breeze, into the forested slopes above the valley.
"Shigaraki" -- literally "luxuriant forest" -- an appropriate name for these
mountains full of tall razor-straight cedars and hefty red pines and the
contorted bodies of the most-massive black pines.
And below all this lush beauty, an ever constant staple for both the eyes and
the palate, the rice fields stretch out for as far as one can see. In the
mirrored shimmer of the newly-planted paddies I can see reflections of all
the activity on the other side of the valley. But this is a short-lived
double vision: a myopia which will disappear within a few weeks as the
voraciously growing rice plants block out the paddies' reflection at a pace
inversely proportional to the declining din of the frogs (much, it would
seem, to the delight of the cranes who dine on this annual delectable
But what is the importance of this day which brings me to this place at this
very moment? Of course, it has something to do with clay. Shigaraki, for
the last 700 years has been a center of stoneware pottery-making. Heralded
as one of the six "old kiln sites" in Japan, Shigaraki was, originally, an
ancient lake bed.
During the Pliocene epoch of the Cenozoic era, Lake Biwa, Japan's largest
freshwater inland lake, extended to cover an enormous area, enveloping for
some nine million years the site where Shigaraki stands today. These
developmental events....these millions of years of sediment and particulants
settling to the bottom of Lake Biwa (on top of "Shigaraki", as it
were)...were geology's gift to Shigaraki. This epoch produced an inimitable
and high quality clay, which at a later point in time, the earth's forces
lifted to form the hills and mountains of clay deposits which now surround
the Shigaraki Valley, and which have sealed forever Shigaraki's place in
The enormity of Shigaraki's ceramic reputation was known to me long before I
drove into this town several weeks ago. However not even its unrivaled
status prepared me for the immeasurable amount of ceramic activity in the
region. My first cursory count of clay galleries, and studios, and stores
and factories -- just as I passed through town on Route 307 -- revealed more
than 100 ceramics businesses. And without ever leaving my car, without
entering even one of these establishments, I saw pots which numbered in the
millions: pinnacles of pots neatly palletted outside factories, bunches of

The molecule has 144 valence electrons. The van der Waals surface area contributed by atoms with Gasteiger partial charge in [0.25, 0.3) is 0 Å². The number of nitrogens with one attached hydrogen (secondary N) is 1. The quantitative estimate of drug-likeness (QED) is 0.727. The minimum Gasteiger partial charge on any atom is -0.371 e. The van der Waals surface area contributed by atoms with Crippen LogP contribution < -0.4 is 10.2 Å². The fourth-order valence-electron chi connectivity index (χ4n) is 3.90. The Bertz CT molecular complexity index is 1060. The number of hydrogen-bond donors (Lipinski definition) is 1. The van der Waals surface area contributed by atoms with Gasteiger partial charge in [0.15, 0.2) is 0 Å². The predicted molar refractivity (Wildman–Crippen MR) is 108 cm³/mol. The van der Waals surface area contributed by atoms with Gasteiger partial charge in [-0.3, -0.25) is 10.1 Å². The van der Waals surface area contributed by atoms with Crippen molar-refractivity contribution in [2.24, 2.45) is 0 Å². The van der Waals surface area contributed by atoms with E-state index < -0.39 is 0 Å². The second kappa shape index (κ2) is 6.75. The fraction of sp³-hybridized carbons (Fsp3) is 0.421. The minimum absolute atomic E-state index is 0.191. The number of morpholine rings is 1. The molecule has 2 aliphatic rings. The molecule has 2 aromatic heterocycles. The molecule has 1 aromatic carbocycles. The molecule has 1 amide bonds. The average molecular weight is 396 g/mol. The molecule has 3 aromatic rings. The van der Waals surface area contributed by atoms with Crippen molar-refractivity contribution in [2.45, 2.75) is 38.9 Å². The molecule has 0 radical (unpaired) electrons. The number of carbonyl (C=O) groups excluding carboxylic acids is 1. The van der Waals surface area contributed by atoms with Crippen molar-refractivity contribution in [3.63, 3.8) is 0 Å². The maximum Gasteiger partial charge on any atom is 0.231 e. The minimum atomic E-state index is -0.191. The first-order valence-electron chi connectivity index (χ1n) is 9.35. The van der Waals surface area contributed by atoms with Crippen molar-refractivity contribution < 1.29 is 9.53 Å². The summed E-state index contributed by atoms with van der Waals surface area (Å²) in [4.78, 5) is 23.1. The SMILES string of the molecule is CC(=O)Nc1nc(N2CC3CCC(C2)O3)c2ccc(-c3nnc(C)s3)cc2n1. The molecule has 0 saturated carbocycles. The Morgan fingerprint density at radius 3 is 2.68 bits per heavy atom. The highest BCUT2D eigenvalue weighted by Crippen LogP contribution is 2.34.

bins of tumble-stacked pots in front of shops, gaggles of galleries with pots
galloping out their doors and into the parking lots. And all this without
saddling up a single side street, without meandering into even one museum,
and without pursuing, like the Christmas Wise Men of old, a single plume of
smoke to a far-away hillside anagama.
The immediate view from my bedroom window reveals six large clay galleries.
Among the amazing bevy of ceramic forms, both ancient and new, stands the
"Tanuki", the cast-clay 'raccoon of good fortune', with its upraised paw,
welcoming all Shigaraki's visitors.
These prodigious creatures bank the edges of parking lots, in ascending
sizes, like bleachered fans at a sporting event: Tanuki from two centimeters
in size to four meters in height. Thousands...tens of thousands of Tanuki
waving good fortune and good luck.
Out of the corner of my eye I catch a movement. From the wave of Tanuki
paws, to the waving of wings: I count 26 white cranes flying straight toward
me and over the house. Maybe this is another sign of good luck on this
Today we unload Karl Beamer's 10-day anagama firing -- a firing which took
place at the invitation of and in the studio of Mr. Shiho Kanzaki. At first
glance this may seem an inauspicious event, especially in a place like
Shigaraki. One might safely assume that scarcely a day has passed within the
last 700 years without several kilns in Shigaraki being unloaded, loaded,
fired and cooled. Given the history of this site, a single additional
unloading may seem a singularly unspectacular event, by Shigaraki standards.